Monday, January 19, 2015

Three-drug combination produces better results in multiple myeloma patients

Dexamethasone structure.svgLenalidomide2DACS2.svgCarfilzomib.svg

In continuation of my update on dexamethasone, lenalidomide and  carfilzomib (above respective structures from left to right)....

In the treatment of multiple myeloma, the addition of carfilzomib to a currently accepted two-drug combination produced significantly better results than using the two drugs alone, according to a worldwide research team led by investigators from Mayo Clinic.
Their findings will be reported online Dec. 6 in the New England Journal of Medicine, and presented on Dec. 7 at the annual meeting of the American Society of Hematology (ASH), held in San Francisco.

Interim analysis of the ASPIRE clinical trial, which enrolled 792 patients with relapsed multiple myeloma from 20 countries, found an "unprecedented" prolongation of the time patients were free of disease progression, says the study's lead investigator, Keith Stewart, M.B., Ch.B, a Mayo Clinic oncologist in Arizona. "Patients taking three drugs -- carfilzomib, lenalidomide and dexamethasone -- stayed free of disease progression for 26 months on average," he says. "No one has reported anything like this before for relapsed multiple myeloma."

Researchers found that adding carfilzomib to standard treatment (lenalidomide and dexamethasone) resulted in 8.7 months of longer remission, almost 50 percent longer than the standard two-drug combination (26.3 months versus 17.6 months).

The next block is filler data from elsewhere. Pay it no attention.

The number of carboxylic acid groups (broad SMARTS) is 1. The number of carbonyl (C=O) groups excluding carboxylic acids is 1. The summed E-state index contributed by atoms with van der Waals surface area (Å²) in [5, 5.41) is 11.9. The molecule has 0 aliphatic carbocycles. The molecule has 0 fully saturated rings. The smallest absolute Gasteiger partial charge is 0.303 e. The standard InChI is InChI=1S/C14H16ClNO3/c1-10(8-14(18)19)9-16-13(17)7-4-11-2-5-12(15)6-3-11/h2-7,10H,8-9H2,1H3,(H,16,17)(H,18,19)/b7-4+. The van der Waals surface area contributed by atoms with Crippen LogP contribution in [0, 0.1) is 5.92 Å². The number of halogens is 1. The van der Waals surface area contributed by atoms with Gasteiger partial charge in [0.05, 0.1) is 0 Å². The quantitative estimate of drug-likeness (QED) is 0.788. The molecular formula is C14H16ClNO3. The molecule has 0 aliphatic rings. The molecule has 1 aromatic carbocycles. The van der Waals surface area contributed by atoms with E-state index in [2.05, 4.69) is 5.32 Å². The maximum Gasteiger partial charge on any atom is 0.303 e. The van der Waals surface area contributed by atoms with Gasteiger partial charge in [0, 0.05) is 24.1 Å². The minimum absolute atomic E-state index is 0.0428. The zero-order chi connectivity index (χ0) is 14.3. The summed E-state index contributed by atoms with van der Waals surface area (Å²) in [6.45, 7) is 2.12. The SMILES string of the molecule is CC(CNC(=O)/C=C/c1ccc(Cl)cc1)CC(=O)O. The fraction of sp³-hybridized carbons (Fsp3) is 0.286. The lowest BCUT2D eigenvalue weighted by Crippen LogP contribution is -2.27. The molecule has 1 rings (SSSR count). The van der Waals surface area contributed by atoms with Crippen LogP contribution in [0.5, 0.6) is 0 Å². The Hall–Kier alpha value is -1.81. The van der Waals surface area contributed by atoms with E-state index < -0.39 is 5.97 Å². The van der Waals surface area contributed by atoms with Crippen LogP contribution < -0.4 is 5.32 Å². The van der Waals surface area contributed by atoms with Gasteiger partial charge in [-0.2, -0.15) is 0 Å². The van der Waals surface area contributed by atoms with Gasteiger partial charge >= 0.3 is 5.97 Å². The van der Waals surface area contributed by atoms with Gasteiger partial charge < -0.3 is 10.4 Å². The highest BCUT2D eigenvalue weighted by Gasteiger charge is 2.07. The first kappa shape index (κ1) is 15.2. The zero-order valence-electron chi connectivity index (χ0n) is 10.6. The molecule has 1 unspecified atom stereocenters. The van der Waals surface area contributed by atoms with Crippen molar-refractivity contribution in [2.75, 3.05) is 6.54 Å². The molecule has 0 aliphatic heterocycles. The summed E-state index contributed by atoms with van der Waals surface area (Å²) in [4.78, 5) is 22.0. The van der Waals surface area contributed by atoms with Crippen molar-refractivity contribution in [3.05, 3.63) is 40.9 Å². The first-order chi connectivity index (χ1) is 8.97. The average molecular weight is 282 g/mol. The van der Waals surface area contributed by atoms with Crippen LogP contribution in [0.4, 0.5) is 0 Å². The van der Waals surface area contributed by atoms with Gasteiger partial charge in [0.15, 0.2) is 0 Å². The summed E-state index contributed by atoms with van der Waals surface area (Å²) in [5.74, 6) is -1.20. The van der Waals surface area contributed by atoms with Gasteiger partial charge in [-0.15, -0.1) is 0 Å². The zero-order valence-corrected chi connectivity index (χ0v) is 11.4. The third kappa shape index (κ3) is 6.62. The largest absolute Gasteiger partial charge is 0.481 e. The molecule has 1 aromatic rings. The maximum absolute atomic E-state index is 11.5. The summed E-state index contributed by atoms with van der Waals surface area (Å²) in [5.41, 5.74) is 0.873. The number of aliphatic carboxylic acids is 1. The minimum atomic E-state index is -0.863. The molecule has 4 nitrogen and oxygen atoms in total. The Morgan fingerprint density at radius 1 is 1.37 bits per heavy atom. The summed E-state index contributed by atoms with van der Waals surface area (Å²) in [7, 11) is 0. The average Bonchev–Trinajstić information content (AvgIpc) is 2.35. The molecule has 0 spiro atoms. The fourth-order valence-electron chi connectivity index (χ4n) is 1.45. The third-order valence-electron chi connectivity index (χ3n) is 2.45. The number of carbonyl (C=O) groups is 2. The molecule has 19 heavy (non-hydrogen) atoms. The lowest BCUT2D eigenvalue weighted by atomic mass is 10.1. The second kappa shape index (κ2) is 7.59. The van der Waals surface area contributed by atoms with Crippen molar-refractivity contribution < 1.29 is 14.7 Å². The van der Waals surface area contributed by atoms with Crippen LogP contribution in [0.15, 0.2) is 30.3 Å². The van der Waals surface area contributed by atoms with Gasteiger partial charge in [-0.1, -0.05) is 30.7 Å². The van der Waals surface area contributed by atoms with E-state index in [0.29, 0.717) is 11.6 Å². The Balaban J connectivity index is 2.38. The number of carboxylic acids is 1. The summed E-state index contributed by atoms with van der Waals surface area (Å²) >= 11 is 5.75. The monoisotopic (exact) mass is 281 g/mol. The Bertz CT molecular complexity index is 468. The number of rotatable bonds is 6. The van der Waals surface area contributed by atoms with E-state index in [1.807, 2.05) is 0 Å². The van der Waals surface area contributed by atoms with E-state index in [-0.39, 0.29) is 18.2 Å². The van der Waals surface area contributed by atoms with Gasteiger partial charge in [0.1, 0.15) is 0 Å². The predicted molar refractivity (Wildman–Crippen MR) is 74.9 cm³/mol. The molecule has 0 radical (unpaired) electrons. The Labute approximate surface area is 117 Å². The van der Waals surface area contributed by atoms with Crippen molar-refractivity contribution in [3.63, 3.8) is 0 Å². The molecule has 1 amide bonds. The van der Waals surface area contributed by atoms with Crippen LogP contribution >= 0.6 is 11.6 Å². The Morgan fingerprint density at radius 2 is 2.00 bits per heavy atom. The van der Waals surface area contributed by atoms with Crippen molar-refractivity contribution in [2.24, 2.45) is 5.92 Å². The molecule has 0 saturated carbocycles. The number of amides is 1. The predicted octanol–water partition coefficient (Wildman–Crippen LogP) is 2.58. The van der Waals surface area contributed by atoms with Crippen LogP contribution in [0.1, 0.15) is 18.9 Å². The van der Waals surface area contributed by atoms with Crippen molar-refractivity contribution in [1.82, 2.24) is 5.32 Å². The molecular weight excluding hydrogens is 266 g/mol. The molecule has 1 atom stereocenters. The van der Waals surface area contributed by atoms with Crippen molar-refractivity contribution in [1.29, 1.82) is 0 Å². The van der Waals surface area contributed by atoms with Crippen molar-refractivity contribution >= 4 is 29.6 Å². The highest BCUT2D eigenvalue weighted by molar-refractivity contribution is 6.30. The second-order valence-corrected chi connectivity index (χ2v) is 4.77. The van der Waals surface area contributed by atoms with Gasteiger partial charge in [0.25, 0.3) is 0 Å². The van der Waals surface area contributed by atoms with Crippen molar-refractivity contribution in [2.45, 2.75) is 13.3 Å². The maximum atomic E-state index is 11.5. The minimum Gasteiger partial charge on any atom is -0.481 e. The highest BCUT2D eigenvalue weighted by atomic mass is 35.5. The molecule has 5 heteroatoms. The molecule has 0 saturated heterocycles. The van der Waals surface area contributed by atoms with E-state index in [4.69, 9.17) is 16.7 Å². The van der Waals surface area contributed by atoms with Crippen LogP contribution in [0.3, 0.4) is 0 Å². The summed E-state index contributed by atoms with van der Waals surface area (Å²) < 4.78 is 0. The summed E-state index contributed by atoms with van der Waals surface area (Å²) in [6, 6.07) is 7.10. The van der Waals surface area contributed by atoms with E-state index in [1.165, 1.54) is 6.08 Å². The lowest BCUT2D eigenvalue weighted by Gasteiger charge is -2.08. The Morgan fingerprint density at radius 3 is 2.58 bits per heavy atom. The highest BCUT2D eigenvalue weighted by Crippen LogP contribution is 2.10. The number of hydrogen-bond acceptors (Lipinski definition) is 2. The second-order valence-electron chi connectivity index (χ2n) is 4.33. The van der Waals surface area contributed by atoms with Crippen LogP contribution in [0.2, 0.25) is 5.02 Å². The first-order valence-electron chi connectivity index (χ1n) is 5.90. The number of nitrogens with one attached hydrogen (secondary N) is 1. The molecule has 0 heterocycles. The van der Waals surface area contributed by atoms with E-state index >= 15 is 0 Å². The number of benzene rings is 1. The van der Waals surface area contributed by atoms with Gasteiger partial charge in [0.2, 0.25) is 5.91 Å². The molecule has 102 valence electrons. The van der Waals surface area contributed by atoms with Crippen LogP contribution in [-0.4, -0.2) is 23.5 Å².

The number of patients who responded to treatment was also significantly improved by adding carfilzomib to standard treatment -- 87.4 percent versus 66.9 percent-- and more than three times more patients had no detectable disease after the three-drug treatment (31.8 percent versus 9.3 percent). Although results were preliminary, there was also a trend toward improved overall survival, Dr. Stewart says. "Importantly, patients on the three-drug cocktail also reported a better quality of life despite a higher intensity of treatment," he says.

These findings highlight increasing success in treating myeloma, the second most common blood cancer, says Dr. Stewart.

"Survival of multiple myeloma has almost doubled over the last decade, and the very positive outcomes from use of the three-drug combination will likely further improve outcomes," he says. "This is a nice story to tell."
Lenalidomide, a potent derivative of thalidomide, affects immune system function. Dexamethasone is a steroid drug. Carfilzomib is a proteasome inhibitor approved for use in 2012 by the U.S. Food and Drug Administration (FDA) for patients with advanced, end-stage multiple myeloma. The drug specifically targets regulation of the proteins that fuel growth of multiple myeloma.

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